Three words come repeatedly from Resmi Sateesh. Sufi, folk and acoustic. Not that they are new to her. But all of them together will be new. It will be an acoustic version of sufi and folk, says the singer, who has been associated with a certain style of singing and who doesn’t wish to be stereotyped so. So she, through her music company ReSa Roots, is bringing out a series of experimental concerts, and the first of these will happen in Kochi on April 21.
“You know the kind of music I have been doing. A little loud, rock-ish. I want to deconstruct all that. I am making new collaborations,” Resmi says. In this first collaboration she is bringing down an artiste from Sweden — Larisa Ljungkrona, a musician and composer working in Gothenburg, who will be playing the accordion for Resmi’s show.
On the percussion - a tabla – she has roped in young Radhika George, who has finished her 8th grade in the Trinity Guildhall exams. “I am extremely happy that there are these two women with me in this show,” Resmi says.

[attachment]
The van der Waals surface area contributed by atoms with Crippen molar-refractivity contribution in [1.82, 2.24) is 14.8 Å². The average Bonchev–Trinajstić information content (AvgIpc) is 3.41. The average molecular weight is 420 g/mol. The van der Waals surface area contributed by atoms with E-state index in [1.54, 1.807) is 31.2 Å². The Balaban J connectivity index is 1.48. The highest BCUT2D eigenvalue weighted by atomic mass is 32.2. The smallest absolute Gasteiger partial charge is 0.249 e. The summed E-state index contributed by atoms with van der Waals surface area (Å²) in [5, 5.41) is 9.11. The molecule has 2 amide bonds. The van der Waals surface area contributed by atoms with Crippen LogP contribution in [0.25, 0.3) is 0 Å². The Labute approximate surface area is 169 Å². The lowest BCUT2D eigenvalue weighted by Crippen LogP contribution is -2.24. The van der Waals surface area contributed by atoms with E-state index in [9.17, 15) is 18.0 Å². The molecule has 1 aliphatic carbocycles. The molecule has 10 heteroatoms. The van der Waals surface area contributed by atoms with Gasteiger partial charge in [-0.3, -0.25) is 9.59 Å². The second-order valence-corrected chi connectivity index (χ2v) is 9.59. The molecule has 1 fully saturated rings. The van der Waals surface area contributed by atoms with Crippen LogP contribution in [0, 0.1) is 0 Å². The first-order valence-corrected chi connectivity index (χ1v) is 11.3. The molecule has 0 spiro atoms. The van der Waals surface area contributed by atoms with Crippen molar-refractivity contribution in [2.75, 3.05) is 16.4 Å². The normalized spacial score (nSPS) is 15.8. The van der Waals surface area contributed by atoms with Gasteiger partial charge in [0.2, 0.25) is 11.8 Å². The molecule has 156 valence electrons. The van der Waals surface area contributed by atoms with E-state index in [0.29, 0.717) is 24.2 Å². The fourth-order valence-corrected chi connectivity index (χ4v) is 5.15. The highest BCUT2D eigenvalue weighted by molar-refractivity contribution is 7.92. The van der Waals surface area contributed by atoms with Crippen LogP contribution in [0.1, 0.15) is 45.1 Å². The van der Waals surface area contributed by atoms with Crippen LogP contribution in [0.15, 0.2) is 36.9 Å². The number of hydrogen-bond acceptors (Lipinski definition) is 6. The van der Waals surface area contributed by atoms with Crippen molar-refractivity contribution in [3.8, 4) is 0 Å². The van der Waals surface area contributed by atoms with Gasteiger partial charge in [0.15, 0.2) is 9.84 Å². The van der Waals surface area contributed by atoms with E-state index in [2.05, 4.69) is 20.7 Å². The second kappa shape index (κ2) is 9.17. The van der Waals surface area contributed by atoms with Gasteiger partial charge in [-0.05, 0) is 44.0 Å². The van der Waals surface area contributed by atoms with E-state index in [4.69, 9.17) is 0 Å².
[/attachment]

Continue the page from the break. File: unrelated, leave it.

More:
The three women will perform with a man – Shekhar Sudhir, who plays the violin and the guitar. “He is a self-taught musician.” This particular concert will be called ReSaThantra. “It is an exploration of music. From the most simple pure emotion of love to really grave social issues, music has been always been a way of expression, intervention,” Resmi adds. It is going to be a small concert for a limited audience, at the Forplay Productions, Panampilly Nagar, Kochi.
It has been a good year for Resmi in other ways too. She has done a lot of playback singing, but they are all just going to come out and she feels it is too early to talk about it. There will be more collaborations coming up. “What I don’t like are when some artistes criticise another, because they think only their music is good. They don’t open up to others, or appreciate others. It is then that an artist begins to die.” Resmi through her collaborations with different kinds of musicians is therefore, also making a point.